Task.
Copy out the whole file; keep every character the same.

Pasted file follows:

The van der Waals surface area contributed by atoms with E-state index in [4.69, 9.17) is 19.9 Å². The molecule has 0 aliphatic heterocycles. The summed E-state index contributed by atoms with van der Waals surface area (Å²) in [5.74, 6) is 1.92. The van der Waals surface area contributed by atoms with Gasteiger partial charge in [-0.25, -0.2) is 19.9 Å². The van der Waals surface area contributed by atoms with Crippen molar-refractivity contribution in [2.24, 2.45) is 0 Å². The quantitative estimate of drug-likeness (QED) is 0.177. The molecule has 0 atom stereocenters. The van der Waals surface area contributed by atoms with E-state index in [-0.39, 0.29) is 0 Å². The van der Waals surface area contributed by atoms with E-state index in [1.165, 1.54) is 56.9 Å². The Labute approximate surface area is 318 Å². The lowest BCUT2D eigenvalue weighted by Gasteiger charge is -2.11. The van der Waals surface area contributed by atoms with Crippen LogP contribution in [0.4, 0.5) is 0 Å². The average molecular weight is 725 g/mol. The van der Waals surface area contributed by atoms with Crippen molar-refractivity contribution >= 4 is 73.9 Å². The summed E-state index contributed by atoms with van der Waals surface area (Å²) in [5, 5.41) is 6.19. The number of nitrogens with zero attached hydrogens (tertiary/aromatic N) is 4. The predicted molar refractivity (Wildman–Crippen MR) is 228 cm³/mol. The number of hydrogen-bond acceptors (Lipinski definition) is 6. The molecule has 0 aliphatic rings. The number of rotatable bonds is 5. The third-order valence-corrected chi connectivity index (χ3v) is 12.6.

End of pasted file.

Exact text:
The van der Waals surface area contributed by atoms with E-state index in [4.69, 9.17) is 19.9 Å². The molecule has 0 aliphatic heterocycles. The summed E-state index contributed by atoms with van der Waals surface area (Å²) in [5.74, 6) is 1.92. The van der Waals surface area contributed by atoms with Gasteiger partial charge in [-0.25, -0.2) is 19.9 Å². The van der Waals surface area contributed by atoms with Crippen molar-refractivity contribution in [2.24, 2.45) is 0 Å². The quantitative estimate of drug-likeness (QED) is 0.177. The molecule has 0 atom stereocenters. The van der Waals surface area contributed by atoms with E-state index in [-0.39, 0.29) is 0 Å². The van der Waals surface area contributed by atoms with E-state index in [1.165, 1.54) is 56.9 Å². The Labute approximate surface area is 318 Å². The lowest BCUT2D eigenvalue weighted by Gasteiger charge is -2.11. The van der Waals surface area contributed by atoms with Crippen LogP contribution in [0.4, 0.5) is 0 Å². The average molecular weight is 725 g/mol. The van der Waals surface area contributed by atoms with Crippen molar-refractivity contribution >= 4 is 73.9 Å². The summed E-state index contributed by atoms with van der Waals surface area (Å²) in [5, 5.41) is 6.19. The number of nitrogens with zero attached hydrogens (tertiary/aromatic N) is 4. The predicted molar refractivity (Wildman–Crippen MR) is 228 cm³/mol. The number of hydrogen-bond acceptors (Lipinski definition) is 6. The molecule has 0 aliphatic rings. The number of rotatable bonds is 5. The third-order valence-corrected chi connectivity index (χ3v) is 12.6.